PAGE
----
The South African Brandy Foundation has expressed its concern about the recently announced excise duty hikes for brandy, claiming they could pose a major setback for producers and impede recent entrepreneurship, training and job creation initiatives.
Speaking on behalf of the country’s brandy industry, the Foundation’s director, Christelle Reade-Jahn, said that ironically, the above-inflation hikes had come just as the industry was seeing the first green shoots of recovery after a succession of many lean years.
The excise duty for blended brandy will rise by 8,5%, resulting in an increase from R175,19 per litre to R190,08 per litre. Potstill and vintage brandies, that have earned widespread international critical acclaim, are to be even harder hit. The 14,6% excise tariff increase will push the per litre level from R149,23 to R171,07.
“Not only are both these new tariffs significantly above inflation, but they could impact the trajectory of the industry’s recovery path. The granting in 2016 of a 10% lower differential excise tariff for potstill brandy compared with other spirits, has given this premium brandy category a much-needed boost. Significantly, with the increase in potstill sales, greater awareness and support have begun to develop, generating exciting new opportunities in craft brandy. Now, the reduced differentiation for potstill brandies could dent our initial headway in developing the craft sector and make it more difficult to bring additional craft players on board.
“At the same time, our concern is that the 8,5% excise tax could hurt the nascent recovery of the blended brandy category, which is where the most significant job multiplier economic impact lies, since it accounts for the biggest volume of brandies consumed.
“It is important to remember that brandy is a highly labour-intensive industry and thus a key job generator in the Western Cape. We need to protect and grow those jobs and encourage South Africans to buy local, knowing that our brandies are internationally regarded as world-class.”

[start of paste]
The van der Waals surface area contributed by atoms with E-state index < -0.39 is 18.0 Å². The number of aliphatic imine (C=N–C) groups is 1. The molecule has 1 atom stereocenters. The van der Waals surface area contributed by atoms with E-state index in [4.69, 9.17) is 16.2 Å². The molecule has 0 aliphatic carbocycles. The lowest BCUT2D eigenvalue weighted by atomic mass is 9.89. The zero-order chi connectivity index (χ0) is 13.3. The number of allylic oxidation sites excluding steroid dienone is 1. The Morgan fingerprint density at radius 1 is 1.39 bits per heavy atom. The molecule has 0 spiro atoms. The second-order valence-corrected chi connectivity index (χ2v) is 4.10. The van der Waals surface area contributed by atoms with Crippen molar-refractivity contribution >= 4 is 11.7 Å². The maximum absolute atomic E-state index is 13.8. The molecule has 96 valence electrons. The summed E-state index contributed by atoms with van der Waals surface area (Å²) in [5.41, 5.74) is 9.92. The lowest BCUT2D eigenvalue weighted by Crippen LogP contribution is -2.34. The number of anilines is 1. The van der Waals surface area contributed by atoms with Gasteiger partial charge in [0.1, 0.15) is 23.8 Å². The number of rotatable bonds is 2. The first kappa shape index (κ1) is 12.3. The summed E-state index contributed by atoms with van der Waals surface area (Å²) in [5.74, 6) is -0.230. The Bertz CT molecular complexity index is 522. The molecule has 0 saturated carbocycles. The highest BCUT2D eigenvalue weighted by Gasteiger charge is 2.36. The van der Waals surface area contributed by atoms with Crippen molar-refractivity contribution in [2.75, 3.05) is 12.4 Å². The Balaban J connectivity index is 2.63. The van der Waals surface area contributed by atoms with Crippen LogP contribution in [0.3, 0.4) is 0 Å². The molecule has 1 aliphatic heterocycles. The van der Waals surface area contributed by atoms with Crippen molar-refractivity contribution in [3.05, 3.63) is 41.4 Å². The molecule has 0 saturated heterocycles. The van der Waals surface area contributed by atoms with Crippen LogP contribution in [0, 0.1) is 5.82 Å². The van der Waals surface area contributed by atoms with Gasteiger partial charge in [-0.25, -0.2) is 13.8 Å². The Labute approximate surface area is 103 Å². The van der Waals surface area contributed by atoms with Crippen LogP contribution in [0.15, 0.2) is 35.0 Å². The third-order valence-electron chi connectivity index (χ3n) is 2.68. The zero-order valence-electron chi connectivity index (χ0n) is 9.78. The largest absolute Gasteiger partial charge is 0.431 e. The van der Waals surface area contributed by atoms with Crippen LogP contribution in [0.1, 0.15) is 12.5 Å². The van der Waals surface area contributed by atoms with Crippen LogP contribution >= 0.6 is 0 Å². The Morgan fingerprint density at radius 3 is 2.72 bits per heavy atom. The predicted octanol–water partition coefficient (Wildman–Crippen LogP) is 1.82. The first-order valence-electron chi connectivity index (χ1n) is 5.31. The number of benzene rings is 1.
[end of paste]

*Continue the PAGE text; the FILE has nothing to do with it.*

At its peak, she said, South Africa’s total annual brandy consumption was close to 49 million litres. “Then, with the withdrawal of the brandy tax rebate in 2006, sales began to plummet year-on-year, eventually falling in 2015 to just over 30 million litres.
“After extensive lobbying by the industry, in 2016, the Ministry of Finance introduced the differential relief, stimulating a slow but steady recovery for the industry. Currently, the consumption level is back up to almost 33 million litres a year and growing.
“Apart from nudging up sale volumes, the move has really helped to premiumise brandy. Annual sales value is currently up by 22% on 2016.”
She said that Government intervention, coupled with the support of the retail and on-premise sectors, as well as active marketing efforts by brandy producers to promote local tourism and boost cellar-door sales, had all been bearing fruit.
Buoyed till now by the fledgling recovery, the Foundation had been able to establish an entrepreneurial hub to develop a craft brandy movement. Through its producer network it had also been creating training, mentoring and internship opportunities for new entrants to the industry.
“Our organisation has been working closely with producers to upskill talented young people keen to acquire technical production, marketing, sales and business skills. We are also running an extensive educational drive, working with upmarket bars, restaurants, hotels and lodges, training sommeliers and other service staff.”
In addition, the Foundation was engaged in a BBBEE project in the Northern Cape, established to supply grapes to the brandy industry, she said. The public/private partnership involving both the national and Northern Cape departments of agriculture and a community on the Orange River was aimed at capacitating emergent farmers. “We plan to expand this initiative to emergent farmers in the economically marginalised Eastern Cape and Klein Karoo, contingent upon access to the necessary water,” Reade-Jahn confirmed.